6 ways to impress at a new job

By · Wednesday, April 17th, 2019

not teaching,
still THINKING …

If you’re starting a new job or an internship at a news organization, take a moment to learn these six simple ways to stand out as a professional member of the team from Day One.

  1. Dress professionally. This doesn’t necessarily mean full-blown business attire. But it does mean dressing appropriately for the position. A reporter covering breaking news? Be sure your shoes will take you where you need to go. And don’t follow the veterans in the crowd. They might wear jeans and T-shirts, but that’s not for you. At least not yet.
  2. Know the policy for corrections. We all make mistakes. Before it happens to you, be proactive and ask about the proper procedure for bringing a published error to the attention of your news organization. Is there a particular person to tell? Who makes the correction? Is there a form to fill out? How do you inform your audience?
  3. Know local style. Even if your news organization follows Associated Press style, you can be sure there are local exceptions. Again, ask. And find out where the local style guide resides. How can you access it so you can learn it and use it?
  4. Know what to do if you’re ill. Before the day comes when you are too sick to go to work, ask about the proper procedure for alerting your supervisor or news organization. And, how? Some prefer email, others text message, others a phone call.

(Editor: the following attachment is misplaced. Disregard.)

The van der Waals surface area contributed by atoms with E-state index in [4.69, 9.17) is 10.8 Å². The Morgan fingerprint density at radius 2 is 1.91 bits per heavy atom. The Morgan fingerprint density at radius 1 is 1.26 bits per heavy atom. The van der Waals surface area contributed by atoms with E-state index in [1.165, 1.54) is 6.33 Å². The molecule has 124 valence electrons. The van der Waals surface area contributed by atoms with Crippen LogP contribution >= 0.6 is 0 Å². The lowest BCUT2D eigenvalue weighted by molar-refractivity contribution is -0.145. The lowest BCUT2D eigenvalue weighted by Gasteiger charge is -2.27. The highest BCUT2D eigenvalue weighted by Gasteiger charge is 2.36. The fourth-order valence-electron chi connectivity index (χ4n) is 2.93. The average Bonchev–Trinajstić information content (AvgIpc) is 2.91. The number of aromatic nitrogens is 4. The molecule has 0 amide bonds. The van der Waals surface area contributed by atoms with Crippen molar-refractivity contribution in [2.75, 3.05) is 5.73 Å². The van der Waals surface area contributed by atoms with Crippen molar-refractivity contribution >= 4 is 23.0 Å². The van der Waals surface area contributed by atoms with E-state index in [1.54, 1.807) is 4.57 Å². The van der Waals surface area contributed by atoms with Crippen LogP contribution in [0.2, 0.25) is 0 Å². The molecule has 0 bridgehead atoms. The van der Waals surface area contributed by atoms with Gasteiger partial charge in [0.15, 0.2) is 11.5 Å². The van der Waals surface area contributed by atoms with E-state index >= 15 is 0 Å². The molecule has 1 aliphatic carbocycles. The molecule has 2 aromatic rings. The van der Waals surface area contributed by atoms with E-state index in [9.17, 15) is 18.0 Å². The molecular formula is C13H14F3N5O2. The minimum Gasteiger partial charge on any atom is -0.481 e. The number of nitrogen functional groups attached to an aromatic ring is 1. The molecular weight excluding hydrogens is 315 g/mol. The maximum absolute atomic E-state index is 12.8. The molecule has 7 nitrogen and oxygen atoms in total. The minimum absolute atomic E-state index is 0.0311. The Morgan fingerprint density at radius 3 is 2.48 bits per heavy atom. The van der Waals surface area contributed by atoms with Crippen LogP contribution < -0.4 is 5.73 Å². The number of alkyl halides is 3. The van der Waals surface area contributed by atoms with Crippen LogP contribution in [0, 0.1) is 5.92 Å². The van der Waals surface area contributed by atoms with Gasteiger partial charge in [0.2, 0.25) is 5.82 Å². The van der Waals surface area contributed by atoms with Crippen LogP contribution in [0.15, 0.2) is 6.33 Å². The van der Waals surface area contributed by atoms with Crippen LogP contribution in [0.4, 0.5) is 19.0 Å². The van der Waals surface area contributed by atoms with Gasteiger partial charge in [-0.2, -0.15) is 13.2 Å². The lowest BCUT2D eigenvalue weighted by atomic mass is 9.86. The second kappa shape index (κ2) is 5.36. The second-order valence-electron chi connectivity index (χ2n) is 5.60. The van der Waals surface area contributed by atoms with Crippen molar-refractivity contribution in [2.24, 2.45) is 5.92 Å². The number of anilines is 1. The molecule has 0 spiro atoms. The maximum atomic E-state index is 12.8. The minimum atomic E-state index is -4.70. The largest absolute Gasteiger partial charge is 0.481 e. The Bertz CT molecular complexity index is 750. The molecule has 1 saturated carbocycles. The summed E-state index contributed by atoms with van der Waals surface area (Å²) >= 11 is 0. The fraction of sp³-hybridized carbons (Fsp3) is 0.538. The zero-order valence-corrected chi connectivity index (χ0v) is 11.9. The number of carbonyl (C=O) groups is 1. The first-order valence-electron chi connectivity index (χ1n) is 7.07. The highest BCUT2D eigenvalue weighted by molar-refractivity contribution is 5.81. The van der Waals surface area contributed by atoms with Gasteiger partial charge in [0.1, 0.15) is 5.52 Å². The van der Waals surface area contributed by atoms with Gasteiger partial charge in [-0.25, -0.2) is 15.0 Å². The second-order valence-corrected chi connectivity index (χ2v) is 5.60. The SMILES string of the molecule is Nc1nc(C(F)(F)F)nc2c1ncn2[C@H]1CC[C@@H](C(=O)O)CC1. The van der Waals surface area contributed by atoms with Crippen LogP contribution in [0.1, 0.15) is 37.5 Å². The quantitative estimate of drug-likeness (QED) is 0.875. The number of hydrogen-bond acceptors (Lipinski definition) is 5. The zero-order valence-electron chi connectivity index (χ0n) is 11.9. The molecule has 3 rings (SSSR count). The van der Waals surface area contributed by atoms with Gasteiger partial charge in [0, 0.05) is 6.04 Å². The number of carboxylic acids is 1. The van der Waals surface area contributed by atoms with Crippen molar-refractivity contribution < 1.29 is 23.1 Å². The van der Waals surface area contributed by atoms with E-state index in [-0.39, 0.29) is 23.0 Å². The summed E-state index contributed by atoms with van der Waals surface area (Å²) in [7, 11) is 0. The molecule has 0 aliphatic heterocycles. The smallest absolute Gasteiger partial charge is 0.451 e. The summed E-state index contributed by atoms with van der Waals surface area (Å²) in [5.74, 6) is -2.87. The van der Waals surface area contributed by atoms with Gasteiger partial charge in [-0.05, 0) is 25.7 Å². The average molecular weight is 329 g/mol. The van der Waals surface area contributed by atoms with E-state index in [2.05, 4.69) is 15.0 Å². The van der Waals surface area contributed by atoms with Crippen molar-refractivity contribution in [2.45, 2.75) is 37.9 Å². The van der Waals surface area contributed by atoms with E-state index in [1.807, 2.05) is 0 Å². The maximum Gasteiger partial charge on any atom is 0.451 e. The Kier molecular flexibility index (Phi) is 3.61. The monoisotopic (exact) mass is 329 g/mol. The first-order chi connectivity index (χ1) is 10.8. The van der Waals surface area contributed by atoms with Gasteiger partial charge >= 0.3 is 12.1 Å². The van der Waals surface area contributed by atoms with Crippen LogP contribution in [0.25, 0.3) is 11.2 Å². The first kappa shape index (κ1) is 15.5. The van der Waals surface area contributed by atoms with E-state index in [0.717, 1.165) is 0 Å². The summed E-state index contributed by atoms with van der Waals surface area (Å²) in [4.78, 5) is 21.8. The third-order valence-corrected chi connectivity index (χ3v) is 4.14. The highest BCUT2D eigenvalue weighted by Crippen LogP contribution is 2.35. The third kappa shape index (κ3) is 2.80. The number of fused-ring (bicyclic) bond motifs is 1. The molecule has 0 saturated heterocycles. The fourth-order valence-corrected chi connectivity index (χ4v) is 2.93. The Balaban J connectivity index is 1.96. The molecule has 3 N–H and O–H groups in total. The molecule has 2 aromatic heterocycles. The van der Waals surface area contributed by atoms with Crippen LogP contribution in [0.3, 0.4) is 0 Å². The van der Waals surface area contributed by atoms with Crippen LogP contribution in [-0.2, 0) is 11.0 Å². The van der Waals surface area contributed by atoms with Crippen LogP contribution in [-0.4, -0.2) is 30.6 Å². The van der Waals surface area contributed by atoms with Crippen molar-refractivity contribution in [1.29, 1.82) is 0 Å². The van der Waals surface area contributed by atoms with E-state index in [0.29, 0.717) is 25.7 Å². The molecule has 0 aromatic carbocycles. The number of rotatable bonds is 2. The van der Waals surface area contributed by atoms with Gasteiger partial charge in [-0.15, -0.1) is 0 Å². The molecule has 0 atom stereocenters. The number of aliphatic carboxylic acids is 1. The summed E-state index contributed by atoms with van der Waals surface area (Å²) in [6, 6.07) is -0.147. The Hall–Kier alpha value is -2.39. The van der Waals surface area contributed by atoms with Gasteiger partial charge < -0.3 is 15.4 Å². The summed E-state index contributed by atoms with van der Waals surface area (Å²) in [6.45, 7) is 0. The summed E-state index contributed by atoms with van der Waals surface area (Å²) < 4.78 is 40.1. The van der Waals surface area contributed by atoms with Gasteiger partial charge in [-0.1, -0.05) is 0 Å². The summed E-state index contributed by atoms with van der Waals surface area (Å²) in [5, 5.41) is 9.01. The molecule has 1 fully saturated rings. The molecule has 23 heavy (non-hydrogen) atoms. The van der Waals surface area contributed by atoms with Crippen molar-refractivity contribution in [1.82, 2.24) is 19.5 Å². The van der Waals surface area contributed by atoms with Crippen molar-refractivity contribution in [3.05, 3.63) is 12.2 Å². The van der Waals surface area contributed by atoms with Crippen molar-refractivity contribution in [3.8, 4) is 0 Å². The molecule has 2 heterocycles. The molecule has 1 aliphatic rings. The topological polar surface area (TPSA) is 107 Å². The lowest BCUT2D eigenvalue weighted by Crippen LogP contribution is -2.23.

5. Know the policy for sharing your work on social media. Is sharing required? Expected? Desired? And, how often and how much?
  6. Know the policy for engaging with readers who post comments on your stories. Should you end your story with a question to your audience, as some news organizations suggest, as a way to encourage civil engagement? Should you post answers to questions that are raised? Should you remain silent?

First days — anywhere — are memorable ones. Make yours memorable for the right reasons. And you’ll make a good impression.

This post is an encore about an issue that is as important and relevant today as in October 2015, when it was originally published.

(These two profs are no longer teaching at Syracuse University’s Newhouse School, but we are still thinking.)

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